It didn’t happen all at once. We don’t even know when it began. It just sort of crept up on us when we weren’t paying attention.
First they took the ones closest to the sea. We didn’t think much of it. I think we were happy to see them go. We were jealous of them, standing there proudly facing the beautiful vast blue sea. They seemed to deserve a bit of pain.
Before we knew it, they were all gone. Entire rows of them replaced by younger, taller, stranger ones that didn’t seem to get along with each other as well.
But we thought nothing of it. Evolution, we said. Progress.
Then they took the ugly ones. The ones that had been abandoned. The ones built between the wars. The austere ones.
They started dropping like flies, one by one, replaced once again by taller ones, perhaps more attractive, modern, built for today’s realities.
We weren’t sure what to think. Sometimes the new was built over the old and it looked good. But sometimes they appeared odd, lifeless, jutting out into the sky, unfamiliar and out of place.
Soon it became clear that none of us were safe. Whenever a big steel cross settled into our street, we knew one of us would be gone within days. And whenever one was gone, we knew the others would follow. It was just a matter of time.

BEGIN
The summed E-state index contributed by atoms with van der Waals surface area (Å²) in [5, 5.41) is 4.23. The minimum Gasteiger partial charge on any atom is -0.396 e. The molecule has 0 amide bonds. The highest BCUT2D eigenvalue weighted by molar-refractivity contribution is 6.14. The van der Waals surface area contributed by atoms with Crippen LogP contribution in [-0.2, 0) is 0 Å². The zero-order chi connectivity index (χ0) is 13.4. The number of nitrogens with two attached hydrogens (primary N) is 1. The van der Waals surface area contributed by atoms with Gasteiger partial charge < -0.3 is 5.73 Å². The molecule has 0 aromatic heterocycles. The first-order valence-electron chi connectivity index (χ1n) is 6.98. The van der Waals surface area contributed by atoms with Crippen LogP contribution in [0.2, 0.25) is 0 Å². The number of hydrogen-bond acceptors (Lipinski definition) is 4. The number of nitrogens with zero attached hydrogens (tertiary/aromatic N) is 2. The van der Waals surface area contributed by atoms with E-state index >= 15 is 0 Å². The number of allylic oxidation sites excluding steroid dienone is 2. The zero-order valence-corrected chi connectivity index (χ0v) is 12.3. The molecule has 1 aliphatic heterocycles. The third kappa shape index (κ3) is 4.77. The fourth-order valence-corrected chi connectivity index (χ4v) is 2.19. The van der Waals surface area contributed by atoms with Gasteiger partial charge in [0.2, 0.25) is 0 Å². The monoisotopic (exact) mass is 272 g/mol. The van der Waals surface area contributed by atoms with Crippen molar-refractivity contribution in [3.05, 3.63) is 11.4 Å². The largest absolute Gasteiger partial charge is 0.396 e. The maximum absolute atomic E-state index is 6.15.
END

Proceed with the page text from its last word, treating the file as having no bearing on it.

Last month they came for my neighbour. We’d been standing near each other for more than 50 years. Most of our friends had already gone. But we kept our owners happy and we kept each other strong.
But then it arrived like we always feared. That green and white flat sheet nailed to her facade. The warning of impending doom.
Then more sheets. Then a skip, then a big steel cross, casting a shadow over us. Then the metal skeleton all around her and a big black cloth over her face as if to stop me from watching.
They tore her down in three days. I didn’t see much but I felt it all.
Eventually they removed the sheet and there she stood. Hollowed. Lifeless. Her face still there but with no eyes, no life. She was gone.
Today I wait for my white and green sheet. I know it will come. I know it won’t be long. In some ways I think I long for it. It’s not the same anymore, standing here alone, looking like the one that doesn’t belong. I don’t work as well without the others by my side. Now I just look like an ugly gap between the newer ones.
But who will tell our stories when we are all gone? Who will remember what we remember?
All photos taken by Joanna Demarco.
Want to help save Sliema from more careless development? Join the Sliema Under Siege protest this Saturday at Dingli Circus.